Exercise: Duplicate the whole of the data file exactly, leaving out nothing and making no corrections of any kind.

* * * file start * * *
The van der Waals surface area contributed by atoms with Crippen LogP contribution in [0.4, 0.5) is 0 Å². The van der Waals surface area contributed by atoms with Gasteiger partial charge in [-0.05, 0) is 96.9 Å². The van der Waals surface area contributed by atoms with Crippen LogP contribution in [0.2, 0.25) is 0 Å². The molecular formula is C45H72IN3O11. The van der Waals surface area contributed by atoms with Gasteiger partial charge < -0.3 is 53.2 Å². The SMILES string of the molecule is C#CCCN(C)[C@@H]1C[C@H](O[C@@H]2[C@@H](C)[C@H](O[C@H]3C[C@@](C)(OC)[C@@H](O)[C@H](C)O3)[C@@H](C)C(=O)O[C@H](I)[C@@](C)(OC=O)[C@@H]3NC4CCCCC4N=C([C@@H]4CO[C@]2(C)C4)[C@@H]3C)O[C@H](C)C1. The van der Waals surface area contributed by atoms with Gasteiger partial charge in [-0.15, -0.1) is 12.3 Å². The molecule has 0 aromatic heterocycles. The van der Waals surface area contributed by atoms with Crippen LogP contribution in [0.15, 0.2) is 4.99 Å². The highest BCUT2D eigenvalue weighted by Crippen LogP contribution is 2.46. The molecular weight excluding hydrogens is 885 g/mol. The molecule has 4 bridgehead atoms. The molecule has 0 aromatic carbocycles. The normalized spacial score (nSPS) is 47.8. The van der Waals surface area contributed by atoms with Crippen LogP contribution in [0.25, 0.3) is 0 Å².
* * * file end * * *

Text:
The van der Waals surface area contributed by atoms with Crippen LogP contribution in [0.4, 0.5) is 0 Å². The van der Waals surface area contributed by atoms with Gasteiger partial charge in [-0.05, 0) is 96.9 Å². The van der Waals surface area contributed by atoms with Crippen LogP contribution in [0.2, 0.25) is 0 Å². The molecular formula is C45H72IN3O11. The van der Waals surface area contributed by atoms with Gasteiger partial charge < -0.3 is 53.2 Å². The SMILES string of the molecule is C#CCCN(C)[C@@H]1C[C@H](O[C@@H]2[C@@H](C)[C@H](O[C@H]3C[C@@](C)(OC)[C@@H](O)[C@H](C)O3)[C@@H](C)C(=O)O[C@H](I)[C@@](C)(OC=O)[C@@H]3NC4CCCCC4N=C([C@@H]4CO[C@]2(C)C4)[C@@H]3C)O[C@H](C)C1. The van der Waals surface area contributed by atoms with Gasteiger partial charge in [-0.15, -0.1) is 12.3 Å². The molecule has 0 aromatic heterocycles. The van der Waals surface area contributed by atoms with Crippen LogP contribution in [0.15, 0.2) is 4.99 Å². The highest BCUT2D eigenvalue weighted by Crippen LogP contribution is 2.46. The molecular weight excluding hydrogens is 885 g/mol. The molecule has 4 bridgehead atoms. The molecule has 0 aromatic carbocycles. The normalized spacial score (nSPS) is 47.8. The van der Waals surface area contributed by atoms with Crippen LogP contribution in [0.25, 0.3) is 0 Å².